The Thomas-Morse Scout became the favorite single-seat coaching plane for U.S. Pilots during World War I. The Scout first appeared with an order for one hundred S4Bs in the summertime of 1917. The U.S. Military Air Service later acquired just about five hundred of a barely changed version, the S4C. Dubbed the “Tommy” by its pilots, the airplane had a long and sundry career. Tommies flew at practically each pursuit flying faculty in the US during 1918. After the war stopped, the Air Service sold them as surplus to civilian flying faculties, athlete pilots and ex-Army fliers.
Some continued to be employed in the mid-1930s for WWI aviation pictures filmed in Hollywood. Continue reading
In 1916 the next generation of German wrestlers promised to win air supremacy over the Western Front. The French aircraft company, Socit pour l’Aviation et ses Drives (SPAD), answered by developing a replacement for its very successful SPAD VII. Fundamentally a bigger version of the SPAD VII with a more potent V-8 Hispano-Suiza engine, the prototype SPAD XIII C.1 ["C" designating Chasseur (fighter) and "1" indicating one aircrew] first flew in March 1917. With its 220-hp engine, the SPAD XIII reached a maximum speed of 135 miles per hour — about ten miles per hour quicker than the new German wrestlers. It carried 2 .303-cal. The machine guns are mounted above the engine and each gun had four hundred rounds of ammo, and the pilot could fire the guns separately or together. Continue reading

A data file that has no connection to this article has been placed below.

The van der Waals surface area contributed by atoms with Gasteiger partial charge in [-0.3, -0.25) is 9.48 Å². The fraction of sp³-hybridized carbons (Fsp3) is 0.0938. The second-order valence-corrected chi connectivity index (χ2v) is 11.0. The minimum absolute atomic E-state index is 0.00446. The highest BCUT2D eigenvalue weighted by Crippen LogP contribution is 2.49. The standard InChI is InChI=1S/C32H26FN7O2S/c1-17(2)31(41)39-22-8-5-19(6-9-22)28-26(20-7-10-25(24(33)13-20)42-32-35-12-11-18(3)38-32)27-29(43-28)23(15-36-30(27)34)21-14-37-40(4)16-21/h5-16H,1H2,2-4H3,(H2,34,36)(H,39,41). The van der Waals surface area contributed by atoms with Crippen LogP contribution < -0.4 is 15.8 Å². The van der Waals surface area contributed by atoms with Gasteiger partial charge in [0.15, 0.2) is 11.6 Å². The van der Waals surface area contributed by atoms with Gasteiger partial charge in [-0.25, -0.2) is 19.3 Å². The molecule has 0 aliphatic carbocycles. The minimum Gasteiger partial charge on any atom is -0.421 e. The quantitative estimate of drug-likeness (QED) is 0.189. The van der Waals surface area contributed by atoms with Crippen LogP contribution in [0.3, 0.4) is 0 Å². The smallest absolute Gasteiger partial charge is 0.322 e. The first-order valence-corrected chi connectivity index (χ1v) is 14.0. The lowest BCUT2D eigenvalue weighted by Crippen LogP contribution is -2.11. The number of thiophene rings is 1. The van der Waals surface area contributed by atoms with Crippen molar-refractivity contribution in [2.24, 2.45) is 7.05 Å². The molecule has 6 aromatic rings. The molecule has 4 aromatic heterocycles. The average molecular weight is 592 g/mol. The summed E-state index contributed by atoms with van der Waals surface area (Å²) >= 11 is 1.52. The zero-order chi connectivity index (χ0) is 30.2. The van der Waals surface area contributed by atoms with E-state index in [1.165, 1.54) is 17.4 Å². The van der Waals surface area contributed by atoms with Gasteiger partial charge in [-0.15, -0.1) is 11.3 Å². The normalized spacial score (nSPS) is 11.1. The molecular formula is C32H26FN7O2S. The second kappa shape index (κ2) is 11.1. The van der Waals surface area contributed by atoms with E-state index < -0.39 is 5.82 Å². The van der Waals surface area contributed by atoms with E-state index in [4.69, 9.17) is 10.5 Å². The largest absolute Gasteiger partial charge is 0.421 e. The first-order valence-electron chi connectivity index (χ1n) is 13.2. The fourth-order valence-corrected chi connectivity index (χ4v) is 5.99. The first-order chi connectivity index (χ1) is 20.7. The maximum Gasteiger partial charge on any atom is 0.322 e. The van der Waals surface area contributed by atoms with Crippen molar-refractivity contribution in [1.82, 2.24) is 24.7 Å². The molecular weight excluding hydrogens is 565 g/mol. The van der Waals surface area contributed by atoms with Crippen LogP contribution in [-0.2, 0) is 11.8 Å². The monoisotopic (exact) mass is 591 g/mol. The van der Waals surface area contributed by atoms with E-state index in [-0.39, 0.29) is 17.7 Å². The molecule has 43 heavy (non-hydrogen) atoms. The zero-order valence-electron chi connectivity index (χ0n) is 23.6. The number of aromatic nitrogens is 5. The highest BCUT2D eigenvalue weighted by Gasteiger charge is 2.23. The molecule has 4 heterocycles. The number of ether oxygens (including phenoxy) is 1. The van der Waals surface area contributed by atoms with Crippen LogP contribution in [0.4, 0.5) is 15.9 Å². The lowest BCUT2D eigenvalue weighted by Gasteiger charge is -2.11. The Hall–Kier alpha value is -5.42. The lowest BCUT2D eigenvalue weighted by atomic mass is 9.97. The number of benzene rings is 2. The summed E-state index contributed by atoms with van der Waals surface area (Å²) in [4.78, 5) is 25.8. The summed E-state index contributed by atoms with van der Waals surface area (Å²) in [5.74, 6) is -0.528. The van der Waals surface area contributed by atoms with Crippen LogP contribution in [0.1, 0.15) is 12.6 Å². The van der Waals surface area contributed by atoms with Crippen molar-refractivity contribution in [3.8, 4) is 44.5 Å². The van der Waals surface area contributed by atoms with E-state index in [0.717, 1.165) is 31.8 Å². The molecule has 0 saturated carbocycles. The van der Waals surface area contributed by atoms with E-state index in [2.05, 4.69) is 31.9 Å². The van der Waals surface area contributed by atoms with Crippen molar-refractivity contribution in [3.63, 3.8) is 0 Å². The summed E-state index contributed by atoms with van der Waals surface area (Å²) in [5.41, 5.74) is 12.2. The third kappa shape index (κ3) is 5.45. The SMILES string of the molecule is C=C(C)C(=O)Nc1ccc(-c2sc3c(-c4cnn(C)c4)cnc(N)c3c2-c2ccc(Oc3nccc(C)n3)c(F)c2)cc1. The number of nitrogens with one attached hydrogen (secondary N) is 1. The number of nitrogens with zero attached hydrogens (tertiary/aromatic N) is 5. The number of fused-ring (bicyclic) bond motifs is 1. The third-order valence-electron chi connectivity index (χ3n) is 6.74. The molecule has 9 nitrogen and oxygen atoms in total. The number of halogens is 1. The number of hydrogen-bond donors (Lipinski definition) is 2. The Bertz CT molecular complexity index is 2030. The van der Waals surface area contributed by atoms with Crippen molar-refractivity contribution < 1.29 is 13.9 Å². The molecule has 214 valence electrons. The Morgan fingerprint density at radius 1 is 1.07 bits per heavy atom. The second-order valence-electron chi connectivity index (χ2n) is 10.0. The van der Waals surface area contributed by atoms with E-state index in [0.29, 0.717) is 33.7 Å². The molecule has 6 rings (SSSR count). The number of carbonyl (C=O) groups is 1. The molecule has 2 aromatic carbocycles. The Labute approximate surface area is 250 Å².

The legendary Yankee volunteers of the French Lafayette Escadrille were flying the SPAD VII in Feb 1918 at the time they moved to the U.S. Armed forces Air Service, turning into the 103rd Aero Squadron. Several U.S. Units also utilized the SPAD VII, although most Yankee Expeditionary Force (AEF) fighter squadrons were provided with a touch improved version, the SPAD XIII, by the point the war climaxed in Nov 1918. The SPAD VII made its first flight in July 1916. It showed such guarantee that it was put into production at once, and by the second part of that year it appeared on the Front in both French and UK squadrons.The plane was an instant success, basically because its structural ruggedness allowed it to dive at high speeds without disintegrating. About 189 of the marginally more than five thousand SPAD VIIs built went to the AEF. Continue reading
The English Sopwith Camel F-1 shot down more enemy aircraft than any other World War I fighter. It was highly maneuverable and terribly tough to defeat in a dogfight. Due to its hard handling traits more men were killed while learning to fly it than died while using it in combat. The Camel first went into action in June 1917 with seventy Squadron, Royal Flying Corps, and 4 Squadron, Royal Naval Air Service. Two U.S. Armed forces Air Service squadrons, the 17th and 148th, flew the Camel in combat while allotted to Brit forces in the summer and fall of 1918. Such famous U.S. Pilots as George Vaughn (America’s second-ranking Air Service ace to survive the war), Elliot White Springs, Errol Zistel and Larry Callahan were members of the 17th and 148th. Continue reading